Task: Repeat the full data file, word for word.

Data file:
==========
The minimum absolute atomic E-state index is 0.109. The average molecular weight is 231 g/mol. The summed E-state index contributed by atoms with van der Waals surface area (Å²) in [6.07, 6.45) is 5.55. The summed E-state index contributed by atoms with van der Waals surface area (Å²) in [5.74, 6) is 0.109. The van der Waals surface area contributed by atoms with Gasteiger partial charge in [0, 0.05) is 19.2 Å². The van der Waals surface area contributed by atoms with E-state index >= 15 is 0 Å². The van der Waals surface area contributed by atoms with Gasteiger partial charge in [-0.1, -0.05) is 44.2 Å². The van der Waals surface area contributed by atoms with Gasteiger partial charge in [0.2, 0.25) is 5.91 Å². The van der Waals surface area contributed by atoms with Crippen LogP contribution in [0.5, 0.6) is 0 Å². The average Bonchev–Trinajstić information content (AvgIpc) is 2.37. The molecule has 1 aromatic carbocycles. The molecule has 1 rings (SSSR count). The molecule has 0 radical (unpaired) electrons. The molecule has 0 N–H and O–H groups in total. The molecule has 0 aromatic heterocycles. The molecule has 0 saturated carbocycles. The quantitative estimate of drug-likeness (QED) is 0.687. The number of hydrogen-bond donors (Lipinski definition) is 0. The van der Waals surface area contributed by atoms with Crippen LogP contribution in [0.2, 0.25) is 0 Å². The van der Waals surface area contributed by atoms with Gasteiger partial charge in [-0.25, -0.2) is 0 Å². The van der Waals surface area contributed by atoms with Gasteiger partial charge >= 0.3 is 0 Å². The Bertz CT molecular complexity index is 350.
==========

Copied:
The minimum absolute atomic E-state index is 0.109. The average molecular weight is 231 g/mol. The summed E-state index contributed by atoms with van der Waals surface area (Å²) in [6.07, 6.45) is 5.55. The summed E-state index contributed by atoms with van der Waals surface area (Å²) in [5.74, 6) is 0.109. The van der Waals surface area contributed by atoms with Gasteiger partial charge in [0, 0.05) is 19.2 Å². The van der Waals surface area contributed by atoms with E-state index >= 15 is 0 Å². The van der Waals surface area contributed by atoms with Gasteiger partial charge in [-0.1, -0.05) is 44.2 Å². The van der Waals surface area contributed by atoms with Gasteiger partial charge in [0.2, 0.25) is 5.91 Å². The van der Waals surface area contributed by atoms with Crippen LogP contribution in [0.5, 0.6) is 0 Å². The average Bonchev–Trinajstić information content (AvgIpc) is 2.37. The molecule has 1 aromatic carbocycles. The molecule has 1 rings (SSSR count). The molecule has 0 radical (unpaired) electrons. The molecule has 0 N–H and O–H groups in total. The molecule has 0 aromatic heterocycles. The molecule has 0 saturated carbocycles. The quantitative estimate of drug-likeness (QED) is 0.687. The number of hydrogen-bond donors (Lipinski definition) is 0. The van der Waals surface area contributed by atoms with Crippen LogP contribution in [0.2, 0.25) is 0 Å². The van der Waals surface area contributed by atoms with Gasteiger partial charge in [-0.25, -0.2) is 0 Å². The van der Waals surface area contributed by atoms with Gasteiger partial charge >= 0.3 is 0 Å². The Bertz CT molecular complexity index is 350.